As war looms between Sudan and South Sudan, Christians of southern origin living in Sudan fear retribution from its Islamic government.
As of April 8, at least half a million ethnic southerners (the majority of whom are Christian) living in Sudan are now considered foreigners if they have not registered for citizenship. Officials in Khartoum, Sudan's capital, gave southerners another 30 days to register or leave the country.
Most of those affected were refugees that fled north during the long civil war between the mostly Islamic north and the largely Christian south. The war, which ran from 1983 until the signing of a peace deal in 2005, killed nearly 2 million people. Most ethnically southern Sudanese living in Sudan have no strong ties to South Sudan, AllAfrica reported.
However, Compass Direct News reported Thursday that the Sudanese government has cut off all flights and land routes to South Sudan, trapping southerners in the north. Those attempting to board planes bound for Juba, capital of South Sudan, were turned away after officials said they required documents from Juba in order to leave.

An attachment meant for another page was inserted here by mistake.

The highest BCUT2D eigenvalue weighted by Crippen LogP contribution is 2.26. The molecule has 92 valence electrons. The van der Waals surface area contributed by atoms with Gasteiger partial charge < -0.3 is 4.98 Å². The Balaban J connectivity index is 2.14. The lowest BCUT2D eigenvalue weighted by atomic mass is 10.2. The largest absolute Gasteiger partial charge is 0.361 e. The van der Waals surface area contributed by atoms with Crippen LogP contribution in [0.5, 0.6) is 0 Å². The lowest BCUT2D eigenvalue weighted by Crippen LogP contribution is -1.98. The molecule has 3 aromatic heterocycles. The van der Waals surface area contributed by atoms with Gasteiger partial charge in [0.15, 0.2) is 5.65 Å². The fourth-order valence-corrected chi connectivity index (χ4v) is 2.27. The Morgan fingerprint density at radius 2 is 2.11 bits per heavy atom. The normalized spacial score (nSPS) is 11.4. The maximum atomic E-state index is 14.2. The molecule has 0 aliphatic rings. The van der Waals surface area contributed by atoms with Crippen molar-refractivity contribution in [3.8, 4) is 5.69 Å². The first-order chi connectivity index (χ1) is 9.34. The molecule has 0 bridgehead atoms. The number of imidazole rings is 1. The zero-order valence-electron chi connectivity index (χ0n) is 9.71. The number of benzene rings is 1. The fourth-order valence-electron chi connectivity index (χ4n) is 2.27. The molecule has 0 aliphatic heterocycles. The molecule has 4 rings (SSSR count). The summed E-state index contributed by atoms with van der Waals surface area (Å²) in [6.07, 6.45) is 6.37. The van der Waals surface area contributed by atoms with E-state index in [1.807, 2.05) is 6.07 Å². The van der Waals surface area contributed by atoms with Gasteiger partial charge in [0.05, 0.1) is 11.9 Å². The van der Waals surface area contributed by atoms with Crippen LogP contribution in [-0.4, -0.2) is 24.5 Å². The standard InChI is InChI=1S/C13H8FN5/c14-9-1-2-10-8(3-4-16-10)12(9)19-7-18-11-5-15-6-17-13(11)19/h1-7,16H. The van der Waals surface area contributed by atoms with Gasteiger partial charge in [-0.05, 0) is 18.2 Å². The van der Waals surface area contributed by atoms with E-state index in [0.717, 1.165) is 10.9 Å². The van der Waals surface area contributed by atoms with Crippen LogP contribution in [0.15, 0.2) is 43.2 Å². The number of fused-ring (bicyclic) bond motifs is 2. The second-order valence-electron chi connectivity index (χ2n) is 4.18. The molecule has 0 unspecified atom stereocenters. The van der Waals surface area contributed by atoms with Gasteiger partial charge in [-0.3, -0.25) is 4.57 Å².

Tensions have been escalating over the control of oil fields located along the disputed border between the two countries. South Sudan seceded peacefully last July, taking 80 percent of Sudan's oil in the split. But now the two countries have resumed fighting.
The BBC reported last week that both sides have ceased negotiations. The Los Angeles Timesreported Friday that Sudanese President Omar Hassan Ahmed Bashir declared Sudan would give South Sudan a "final lesson by force. We will not give them an inch of our country, and whoever extends his hand over Sudan, we will cut it."
Compass reported that Christians in Khartoum have already faced threats by Muslims in the area and that many Islamic groups are calling for the deportation of ethnic southerners. On April 9, an Islamic mob threatened to demolish a Bible school with a bulldozer, but police managed to send them away.
Christianity Today has previously covered the religious violence in Sudan, including a report on South Sudan's vote for independence in early 2011 and a report on the signing of the peace agreement in 2005.